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The U.S. car industry's downfall: Putting numbers before design

Kai Ryssdal: If you're a car guy or a car girl, chances are pretty good you've heard of Bob Lutz. He's arguably the car guy. Over the past 47 years, he's worked for Ford, BMW and Chrysler. He was the vice chairman of General Motors from 2001 'til last year. Bob Lutz's got more than a few things to say about how American carmakers came to find themselves in their present predicament -- and he says 'em in his new book Car Guys vs. Bean Counters. Bob Lutz, good to have you with us.

Bob Lutz: Good to be here. Thanks.

Ryssdal: So I'm going to read you back to yourself just to get us going here, playing off on that line about car guys vs. bean counters. And here's what you have to say about the bean counters: "It's time to stop," you say, "The dominance of the number crunchers living in their perfect, predictable, financially-projected world who fail time and again. And give the reins to the product guys of either gender, those with vision and passion for the customers and their product or service." So that would be you, right, the product guy with the passion?

Lutz: Well, first of all, let me say you almost should have done the audio version.

Ryssdal: Well, thank you.

Lutz: But I don't necessarily place myself on the hero list. But it is true that giving the customer the absolute finest automobile that General Motors could possibly produce has proven to be the correct approach to the automobile business because this finance-generated effort to skimp and see how much cost can we strip out before people actually protest, I think is something that's taught in the business schools and it has been extremely damaging to American business -- and it doesn't have to be that way.

Ryssdal: Well let's explain how you would like it to be and the way, really, that you think it ought to be -- certainly in cars, anyway. You stress in this book the importance of design and the downfall, you say, of the American automobile industry has been putting design as an afterthought to those numbers guys.

Lutz: Yeah, because that's all part of the rational approach, where the vehicle was more or less defined by numbers: interior dimensions, luggage compartment dimensions, its overall length, etc. It was then handed over to design and design was basically told to put a wrapper around it.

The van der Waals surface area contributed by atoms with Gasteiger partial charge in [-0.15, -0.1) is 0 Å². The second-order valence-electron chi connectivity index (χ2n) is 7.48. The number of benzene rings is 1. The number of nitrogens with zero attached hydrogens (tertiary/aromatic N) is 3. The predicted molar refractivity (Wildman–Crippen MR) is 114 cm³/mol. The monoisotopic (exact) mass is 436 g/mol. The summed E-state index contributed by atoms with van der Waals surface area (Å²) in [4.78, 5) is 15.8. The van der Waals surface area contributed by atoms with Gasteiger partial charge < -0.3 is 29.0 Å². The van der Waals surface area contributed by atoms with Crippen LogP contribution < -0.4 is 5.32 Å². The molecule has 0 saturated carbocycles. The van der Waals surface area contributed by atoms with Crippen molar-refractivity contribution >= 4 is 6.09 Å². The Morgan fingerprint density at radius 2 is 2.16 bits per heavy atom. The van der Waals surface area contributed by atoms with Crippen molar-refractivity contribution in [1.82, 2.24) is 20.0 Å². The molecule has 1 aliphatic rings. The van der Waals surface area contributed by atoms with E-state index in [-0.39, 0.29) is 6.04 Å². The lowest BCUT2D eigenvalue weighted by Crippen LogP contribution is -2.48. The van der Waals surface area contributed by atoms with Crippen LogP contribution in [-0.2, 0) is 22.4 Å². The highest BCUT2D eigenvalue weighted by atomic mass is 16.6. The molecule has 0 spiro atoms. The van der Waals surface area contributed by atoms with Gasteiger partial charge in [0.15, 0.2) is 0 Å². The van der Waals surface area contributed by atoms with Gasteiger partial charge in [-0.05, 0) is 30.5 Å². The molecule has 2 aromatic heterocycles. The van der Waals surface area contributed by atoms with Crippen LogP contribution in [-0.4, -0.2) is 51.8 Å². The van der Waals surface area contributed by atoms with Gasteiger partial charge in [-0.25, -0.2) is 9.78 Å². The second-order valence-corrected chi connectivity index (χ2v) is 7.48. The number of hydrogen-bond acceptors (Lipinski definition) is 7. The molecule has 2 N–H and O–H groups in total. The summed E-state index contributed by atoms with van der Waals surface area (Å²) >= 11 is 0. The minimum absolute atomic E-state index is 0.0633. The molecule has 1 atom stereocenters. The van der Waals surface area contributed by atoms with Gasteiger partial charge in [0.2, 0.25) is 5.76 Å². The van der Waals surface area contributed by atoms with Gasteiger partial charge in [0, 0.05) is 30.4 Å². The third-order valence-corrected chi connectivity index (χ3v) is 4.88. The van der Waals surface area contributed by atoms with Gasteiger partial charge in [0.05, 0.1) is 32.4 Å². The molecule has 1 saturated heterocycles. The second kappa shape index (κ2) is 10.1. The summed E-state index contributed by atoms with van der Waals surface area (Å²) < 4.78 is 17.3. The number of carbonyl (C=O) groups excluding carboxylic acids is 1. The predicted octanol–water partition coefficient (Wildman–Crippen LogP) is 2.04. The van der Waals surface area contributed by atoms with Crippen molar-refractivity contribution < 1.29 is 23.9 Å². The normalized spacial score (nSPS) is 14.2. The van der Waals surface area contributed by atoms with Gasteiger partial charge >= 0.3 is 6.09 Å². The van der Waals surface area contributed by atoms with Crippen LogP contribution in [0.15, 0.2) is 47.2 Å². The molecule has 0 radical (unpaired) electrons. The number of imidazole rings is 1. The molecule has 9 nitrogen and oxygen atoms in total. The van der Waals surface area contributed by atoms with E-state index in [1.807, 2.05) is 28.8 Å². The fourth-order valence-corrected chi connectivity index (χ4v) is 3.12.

Ryssdal: Well, what happened then in Detroit where nobody, except maybe you, seemed to realize this?

Lutz: Well, what happened is I'm really kind of a holdover from the '60s. When the place was basically run by the product enthusiasts, people like Harley Earl, after him Bill Mitchell -- these were designers who were on the covers of magazines and finance was counting the money. And then the scientific management took over. And of course, for a while the company lived off momentum. But the gist was just not enough focus on the vehicle itself.

Ryssdal: So all of that said, for your obvious passion for the subject, for your experience, for your successes which we have to grant you, how come the identifying line above your name on the title of this book says, "former vice chairman of General Motors" instead of "former CEO of General Motors?"

Lutz: This is the downside of being a creative person who does not play the political game too well. If I had,for instance, been a little bit more circumspect in my dealings with Lee Iacocca and perhaps had held my mouth, I might well have been his successor at Chrysler Corporation.

Ryssdal: Seems kind of an easy answer: You shot your mouth too much.

Lutz: I tend to be a person, when I don't know something I say, "I don't know, I'll have to look it up." I think boards like a CEO who is totally buttoned up, has all the figures. People with my personality generally don't make CEO.

Ryssdal: Bob Lutz, former vice chairman of General Motors. He's got a new book out about that company and the car industry and American business writ large. It's called Car Guys vs. Bean Counters. Bob Lutz, thanks a lot for your time.

Lutz: Hey, thanks very much for having me. I appreciate it.


Ryssdal: I stopped by a GM dealership while I was in China last week, where the company makes way more money than it does here. There's a slideshow -- including the part where they try to sell me two cars -- see it here.

About the author

Kai Ryssdal is the host and senior editor of Marketplace, public radio’s program on business and the economy.
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That is definitely a good news for everyone. We all wanted to save on our vehicle gas, that's why this car is really an answer. I have read of an article related to this. GM Co. has opened a new sales partnership that's sure to move new Chevrolet and GMC light
truck inventory. Until January 3, 2012, Costco members are able to purchase a light General

Motors truck or SUV from the Chevrolet or GMC line at select areas of the warehouse retail chain. Members will enjoy a “GM Preferred Price,” which is the same as car maker worker pricing. Resource for this article: <a title="GM partners with Costco to sell lights trucks, SUVs" href="http://www.cardealexpert.com/news-information/auto-news/gm-costco-lights... partners with Costco to sell lights trucks, SUVs</a>. This is another milestone for this company.